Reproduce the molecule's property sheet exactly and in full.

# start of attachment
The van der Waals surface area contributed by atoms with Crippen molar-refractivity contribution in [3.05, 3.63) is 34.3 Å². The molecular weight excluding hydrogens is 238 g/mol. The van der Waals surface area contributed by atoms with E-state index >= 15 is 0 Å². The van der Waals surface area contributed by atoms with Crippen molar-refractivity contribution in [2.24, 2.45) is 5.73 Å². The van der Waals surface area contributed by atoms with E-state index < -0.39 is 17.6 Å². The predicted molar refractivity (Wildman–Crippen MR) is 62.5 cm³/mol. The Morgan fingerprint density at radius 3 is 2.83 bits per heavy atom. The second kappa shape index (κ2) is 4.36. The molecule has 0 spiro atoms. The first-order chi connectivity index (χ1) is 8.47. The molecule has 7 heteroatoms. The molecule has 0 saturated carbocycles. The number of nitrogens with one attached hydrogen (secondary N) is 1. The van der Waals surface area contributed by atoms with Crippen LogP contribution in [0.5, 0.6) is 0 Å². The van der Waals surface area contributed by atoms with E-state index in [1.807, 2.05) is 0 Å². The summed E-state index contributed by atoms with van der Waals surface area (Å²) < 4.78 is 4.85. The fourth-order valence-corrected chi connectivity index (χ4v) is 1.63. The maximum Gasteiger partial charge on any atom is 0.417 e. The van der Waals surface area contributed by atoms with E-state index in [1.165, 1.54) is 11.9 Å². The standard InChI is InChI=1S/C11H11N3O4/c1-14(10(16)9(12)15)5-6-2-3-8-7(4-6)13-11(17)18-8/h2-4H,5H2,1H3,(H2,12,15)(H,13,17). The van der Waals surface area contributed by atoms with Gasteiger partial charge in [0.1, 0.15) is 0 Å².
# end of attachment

The van der Waals surface area contributed by atoms with Crippen molar-refractivity contribution in [3.05, 3.63) is 34.3 Å². The molecular weight excluding hydrogens is 238 g/mol. The van der Waals surface area contributed by atoms with E-state index >= 15 is 0 Å². The van der Waals surface area contributed by atoms with Crippen molar-refractivity contribution in [2.24, 2.45) is 5.73 Å². The van der Waals surface area contributed by atoms with E-state index < -0.39 is 17.6 Å². The predicted molar refractivity (Wildman–Crippen MR) is 62.5 cm³/mol. The Morgan fingerprint density at radius 3 is 2.83 bits per heavy atom. The second kappa shape index (κ2) is 4.36. The molecule has 0 spiro atoms. The first-order chi connectivity index (χ1) is 8.47. The molecule has 7 heteroatoms. The molecule has 0 saturated carbocycles. The number of nitrogens with one attached hydrogen (secondary N) is 1. The van der Waals surface area contributed by atoms with Crippen LogP contribution in [0.5, 0.6) is 0 Å². The van der Waals surface area contributed by atoms with E-state index in [1.807, 2.05) is 0 Å². The summed E-state index contributed by atoms with van der Waals surface area (Å²) < 4.78 is 4.85. The fourth-order valence-corrected chi connectivity index (χ4v) is 1.63. The maximum Gasteiger partial charge on any atom is 0.417 e. The van der Waals surface area contributed by atoms with E-state index in [1.165, 1.54) is 11.9 Å². The standard InChI is InChI=1S/C11H11N3O4/c1-14(10(16)9(12)15)5-6-2-3-8-7(4-6)13-11(17)18-8/h2-4H,5H2,1H3,(H2,12,15)(H,13,17). The van der Waals surface area contributed by atoms with Gasteiger partial charge in [0.1, 0.15) is 0 Å².